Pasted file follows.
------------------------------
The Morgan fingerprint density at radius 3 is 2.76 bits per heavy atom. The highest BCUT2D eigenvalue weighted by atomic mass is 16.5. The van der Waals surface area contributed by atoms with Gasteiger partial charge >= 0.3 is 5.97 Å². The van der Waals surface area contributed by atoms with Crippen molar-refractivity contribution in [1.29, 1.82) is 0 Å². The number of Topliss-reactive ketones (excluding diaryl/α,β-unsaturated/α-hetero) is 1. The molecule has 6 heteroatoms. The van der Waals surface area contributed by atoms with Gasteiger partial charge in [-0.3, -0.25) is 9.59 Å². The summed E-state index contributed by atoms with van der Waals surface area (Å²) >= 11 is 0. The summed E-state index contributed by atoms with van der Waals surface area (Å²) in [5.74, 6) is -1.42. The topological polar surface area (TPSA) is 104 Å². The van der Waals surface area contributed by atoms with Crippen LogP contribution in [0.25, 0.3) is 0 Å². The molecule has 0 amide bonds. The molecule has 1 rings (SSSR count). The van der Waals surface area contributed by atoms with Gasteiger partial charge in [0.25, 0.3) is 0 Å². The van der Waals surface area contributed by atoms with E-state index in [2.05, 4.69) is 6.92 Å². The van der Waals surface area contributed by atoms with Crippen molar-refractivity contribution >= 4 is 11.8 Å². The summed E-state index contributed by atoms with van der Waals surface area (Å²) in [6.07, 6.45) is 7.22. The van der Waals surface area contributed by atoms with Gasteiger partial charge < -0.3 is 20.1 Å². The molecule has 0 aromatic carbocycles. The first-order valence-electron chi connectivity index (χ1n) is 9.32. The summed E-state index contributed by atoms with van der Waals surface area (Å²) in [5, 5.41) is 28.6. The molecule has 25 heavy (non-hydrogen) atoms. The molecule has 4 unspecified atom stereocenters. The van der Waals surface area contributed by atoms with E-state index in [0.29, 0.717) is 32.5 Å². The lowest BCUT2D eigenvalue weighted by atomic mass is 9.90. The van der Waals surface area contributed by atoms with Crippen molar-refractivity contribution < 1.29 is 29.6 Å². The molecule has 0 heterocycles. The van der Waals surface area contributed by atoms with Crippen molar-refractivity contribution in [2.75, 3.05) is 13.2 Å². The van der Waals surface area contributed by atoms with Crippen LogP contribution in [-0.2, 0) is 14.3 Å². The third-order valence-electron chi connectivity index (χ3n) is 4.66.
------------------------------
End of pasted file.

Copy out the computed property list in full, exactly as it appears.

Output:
The Morgan fingerprint density at radius 3 is 2.76 bits per heavy atom. The highest BCUT2D eigenvalue weighted by atomic mass is 16.5. The van der Waals surface area contributed by atoms with Gasteiger partial charge >= 0.3 is 5.97 Å². The van der Waals surface area contributed by atoms with Crippen molar-refractivity contribution in [1.29, 1.82) is 0 Å². The number of Topliss-reactive ketones (excluding diaryl/α,β-unsaturated/α-hetero) is 1. The molecule has 6 heteroatoms. The van der Waals surface area contributed by atoms with Gasteiger partial charge in [-0.3, -0.25) is 9.59 Å². The summed E-state index contributed by atoms with van der Waals surface area (Å²) >= 11 is 0. The summed E-state index contributed by atoms with van der Waals surface area (Å²) in [5.74, 6) is -1.42. The topological polar surface area (TPSA) is 104 Å². The van der Waals surface area contributed by atoms with Crippen LogP contribution in [0.25, 0.3) is 0 Å². The molecule has 0 amide bonds. The molecule has 1 rings (SSSR count). The van der Waals surface area contributed by atoms with Gasteiger partial charge in [0.25, 0.3) is 0 Å². The van der Waals surface area contributed by atoms with E-state index in [2.05, 4.69) is 6.92 Å². The van der Waals surface area contributed by atoms with Crippen molar-refractivity contribution >= 4 is 11.8 Å². The summed E-state index contributed by atoms with van der Waals surface area (Å²) in [6.07, 6.45) is 7.22. The van der Waals surface area contributed by atoms with Gasteiger partial charge < -0.3 is 20.1 Å². The molecule has 0 aromatic carbocycles. The first-order valence-electron chi connectivity index (χ1n) is 9.32. The summed E-state index contributed by atoms with van der Waals surface area (Å²) in [5, 5.41) is 28.6. The molecule has 25 heavy (non-hydrogen) atoms. The molecule has 4 unspecified atom stereocenters. The van der Waals surface area contributed by atoms with E-state index in [0.29, 0.717) is 32.5 Å². The lowest BCUT2D eigenvalue weighted by atomic mass is 9.90. The van der Waals surface area contributed by atoms with Crippen molar-refractivity contribution < 1.29 is 29.6 Å². The molecule has 0 heterocycles. The van der Waals surface area contributed by atoms with Crippen molar-refractivity contribution in [2.75, 3.05) is 13.2 Å². The van der Waals surface area contributed by atoms with Crippen LogP contribution in [-0.2, 0) is 14.3 Å². The third-order valence-electron chi connectivity index (χ3n) is 4.66.